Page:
Where is the helicotrema found? (1)top of the cochlea
 The way hair cells are stimulated depends on what? (1)The frequency of sound waves
 Humans hear from what range?20Hz - 20,000 Hz
 Where are the working mechanisms (receptors) in the cochlea? (1)in the Scala Media (cochlear duct)
 How many auditory receptors/hair cells are there?3 outer hair cells, 1 inner hair cell
 Does the tectorial membrane move?No
 What are some characteristics of tip links? (5)1. tip-links link tips of stereocilium. 2. tip-link associated with mechanically gated channels. 3. permeability when tension occurs. 4. K+ ions has high extracellular concentration in this particular environment. 5. if no hair cells, then acoustically blind to that frequency
 AP in auditory system? (5 steps)1. Tip-links stretch and open channels when sterocilia bend towards the tallest member. 2. K+ enters, hair cell depolarizes. 3. Depolarization opens voltage-gated Ca2+ channels. 4. Ca2+ entry causes greater release of neurotransmitters. 5. More NT leads to high rate of action potentials
 No AP in auditory system? (5 steps)1. Tip-links slacken and close channels when stereocilia bend away from tallest member. 2. No K+ enters, hair cells hyperpolarize. 3. Ca2+ channels clos. 4. No neurotransmitters are released. 5. No AP occurs
 Sound Transduction (10 steps)Sound waves-> vibration of tympanic membrane-> vibration of middle ear bones -> vibration of oval window-> fluid movement within cochlea -> vibration of basilar membrane ->bending of hair of inner receptor hair cells of organ of Corti as basilar membrane movement displaces these hairs in relation to the overlying tectorial membrane which the hairs contact-> Graded potential changes (receptor potential) in receptor cells->Changes in rate of action potentials generated in auditory nerve-> Propagation of action potentials to auditory cortex in temporal lobe of brain for sound perception
 Where is the vestibular apparatus and its receptors?In inner ear
 What does the vestibular apparatus and receptors consist of? (2)1. semicircular canals (3 orthogonally-oriented canals per side). 2. Otolith organs (2 macular receptors at right angles per side: utricle and saccule)
 What do semicircular canals detect? (1)They detect rotational acceleration or deceleration in any direction
 What do otolith organs detect/provide? (1)They detect linear acceleration [1. detect changes in rate of linear movement in any direction; 2. provide information for determining head position in relation to gravity]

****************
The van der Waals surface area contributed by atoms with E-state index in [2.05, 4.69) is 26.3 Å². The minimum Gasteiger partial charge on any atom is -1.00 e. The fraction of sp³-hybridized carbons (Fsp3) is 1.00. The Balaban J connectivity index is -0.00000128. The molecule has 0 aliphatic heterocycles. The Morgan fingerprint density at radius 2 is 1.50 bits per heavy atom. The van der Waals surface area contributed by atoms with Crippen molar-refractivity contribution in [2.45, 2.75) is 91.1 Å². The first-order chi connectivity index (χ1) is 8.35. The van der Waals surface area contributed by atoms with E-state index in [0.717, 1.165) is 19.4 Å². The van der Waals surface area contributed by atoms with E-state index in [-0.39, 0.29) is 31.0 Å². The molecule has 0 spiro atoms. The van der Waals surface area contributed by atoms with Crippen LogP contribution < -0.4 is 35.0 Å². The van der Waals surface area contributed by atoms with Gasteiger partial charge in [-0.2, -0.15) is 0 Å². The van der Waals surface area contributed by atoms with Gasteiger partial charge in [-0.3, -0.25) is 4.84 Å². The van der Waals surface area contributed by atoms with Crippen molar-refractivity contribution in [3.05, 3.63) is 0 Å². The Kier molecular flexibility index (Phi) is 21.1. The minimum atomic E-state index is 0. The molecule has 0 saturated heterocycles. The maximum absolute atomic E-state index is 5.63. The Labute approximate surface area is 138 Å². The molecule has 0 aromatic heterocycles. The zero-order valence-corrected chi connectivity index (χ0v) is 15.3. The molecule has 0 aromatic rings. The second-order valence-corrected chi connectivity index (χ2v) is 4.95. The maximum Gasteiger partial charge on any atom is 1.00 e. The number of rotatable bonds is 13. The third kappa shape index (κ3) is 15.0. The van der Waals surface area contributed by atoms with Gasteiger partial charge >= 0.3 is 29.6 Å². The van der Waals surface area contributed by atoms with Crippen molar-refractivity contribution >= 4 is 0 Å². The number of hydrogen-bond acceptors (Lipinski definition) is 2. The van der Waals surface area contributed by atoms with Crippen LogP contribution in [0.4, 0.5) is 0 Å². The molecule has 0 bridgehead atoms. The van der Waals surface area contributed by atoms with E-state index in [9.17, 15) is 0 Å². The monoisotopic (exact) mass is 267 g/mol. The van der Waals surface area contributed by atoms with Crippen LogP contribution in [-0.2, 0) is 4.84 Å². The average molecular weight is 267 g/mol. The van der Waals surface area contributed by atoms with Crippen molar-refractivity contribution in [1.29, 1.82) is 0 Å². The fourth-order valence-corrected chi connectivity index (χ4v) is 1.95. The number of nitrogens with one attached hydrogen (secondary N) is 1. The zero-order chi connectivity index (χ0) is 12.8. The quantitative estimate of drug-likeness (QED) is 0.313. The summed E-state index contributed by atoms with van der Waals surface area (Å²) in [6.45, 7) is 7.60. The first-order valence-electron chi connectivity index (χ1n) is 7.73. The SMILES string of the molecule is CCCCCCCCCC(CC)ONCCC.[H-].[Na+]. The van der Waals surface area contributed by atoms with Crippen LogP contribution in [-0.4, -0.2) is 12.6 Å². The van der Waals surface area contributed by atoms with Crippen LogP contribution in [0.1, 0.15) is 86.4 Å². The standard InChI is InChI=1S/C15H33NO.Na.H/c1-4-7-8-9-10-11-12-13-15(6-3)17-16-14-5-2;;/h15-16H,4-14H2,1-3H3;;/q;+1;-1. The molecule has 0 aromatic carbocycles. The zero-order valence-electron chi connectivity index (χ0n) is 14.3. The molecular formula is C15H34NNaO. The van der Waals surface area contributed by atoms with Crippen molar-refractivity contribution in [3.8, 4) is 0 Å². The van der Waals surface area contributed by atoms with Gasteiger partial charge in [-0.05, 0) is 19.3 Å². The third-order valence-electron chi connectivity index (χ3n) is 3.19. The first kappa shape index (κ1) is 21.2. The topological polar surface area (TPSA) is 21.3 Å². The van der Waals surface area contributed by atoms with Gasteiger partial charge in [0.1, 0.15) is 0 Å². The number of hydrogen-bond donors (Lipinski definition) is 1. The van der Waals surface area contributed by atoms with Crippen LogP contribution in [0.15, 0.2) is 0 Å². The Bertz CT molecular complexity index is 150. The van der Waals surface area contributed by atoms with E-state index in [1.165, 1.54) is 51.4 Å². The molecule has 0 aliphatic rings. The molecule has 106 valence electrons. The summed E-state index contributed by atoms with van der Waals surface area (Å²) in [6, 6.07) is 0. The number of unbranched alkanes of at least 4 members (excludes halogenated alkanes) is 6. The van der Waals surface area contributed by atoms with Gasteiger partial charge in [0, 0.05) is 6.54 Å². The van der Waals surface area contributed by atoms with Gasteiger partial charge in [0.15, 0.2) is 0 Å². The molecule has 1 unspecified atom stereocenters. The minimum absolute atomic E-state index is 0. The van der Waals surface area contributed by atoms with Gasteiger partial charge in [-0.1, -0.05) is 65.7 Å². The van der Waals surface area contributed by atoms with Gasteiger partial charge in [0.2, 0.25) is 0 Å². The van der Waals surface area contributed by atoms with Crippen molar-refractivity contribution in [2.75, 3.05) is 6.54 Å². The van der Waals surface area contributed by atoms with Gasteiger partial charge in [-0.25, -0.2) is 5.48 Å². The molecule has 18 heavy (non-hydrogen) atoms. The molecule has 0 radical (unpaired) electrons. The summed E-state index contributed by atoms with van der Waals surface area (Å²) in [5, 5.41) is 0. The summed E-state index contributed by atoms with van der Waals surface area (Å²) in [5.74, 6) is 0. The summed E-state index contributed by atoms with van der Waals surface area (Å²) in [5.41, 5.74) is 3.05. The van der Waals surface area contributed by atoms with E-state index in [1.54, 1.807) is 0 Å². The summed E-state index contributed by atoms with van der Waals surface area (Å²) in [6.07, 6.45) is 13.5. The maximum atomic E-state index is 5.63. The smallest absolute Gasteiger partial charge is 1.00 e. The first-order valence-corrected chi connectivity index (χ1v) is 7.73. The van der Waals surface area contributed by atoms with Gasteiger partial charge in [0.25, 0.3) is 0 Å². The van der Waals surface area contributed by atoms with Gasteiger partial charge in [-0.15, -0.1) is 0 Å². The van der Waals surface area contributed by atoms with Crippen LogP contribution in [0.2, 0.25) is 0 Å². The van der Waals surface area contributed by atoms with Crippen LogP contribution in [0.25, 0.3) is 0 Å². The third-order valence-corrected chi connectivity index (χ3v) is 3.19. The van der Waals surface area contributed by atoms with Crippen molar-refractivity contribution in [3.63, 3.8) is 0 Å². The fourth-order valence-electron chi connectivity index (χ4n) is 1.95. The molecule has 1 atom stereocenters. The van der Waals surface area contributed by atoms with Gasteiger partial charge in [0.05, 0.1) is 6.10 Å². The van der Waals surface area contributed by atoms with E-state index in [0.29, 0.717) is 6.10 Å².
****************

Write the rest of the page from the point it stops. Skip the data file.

Vestibular equilibrium (2)1. neural signals generated in response to mechanical deformation of hair cells by specific movement of fluid and related structures. 2. Vestibular input goes to vestibular nuclei in brain stem and to cerebellum for use in maintaining balance and posture, controlling eye movement, perceiving motion and orientation
 Semicircular canals (2)1. Hair cell bundles are aligned in mirror orientation. 2. Rotation depolarizes one set of hair cells and hyperpolarizes the hair cells in the opposite semicircular canal
 What direction are the capula and its hairs/ fluid moving if head movement moved this way <-?Direction of head movement<----- Direction of bending of capula and its hairs ----->
 What does the capula contain?contains hairs that are connected to hair cells that are attached to supporting cells.
 Vestibular (capula) hair cell receptors (1)The response is similar to that in auditory hair cells [1. sterocilia bending toward the kinocilium: depolarization; 2. stereocilia bending away from the kinocilium: hyperpolarization]
 Otolith organs (macular receptors)Hair cells connected to supporting cells connected to sensory nerves
 How does the fluid in the otolith organs move when walking (linear acceleration)?The fluid moves in the opposite direction of linear movement. [When you look down, the fluid and direction of the receptors goes down (the same direction as the pull of gravity)]
 What is the relation between vestibular input and output?Receptors in semicircular canals and otolith organs go to the vestibular input that leads to vestibular nuclei (in brain stem) and cerebellum [as coordinated processing between the two occurs], and then to output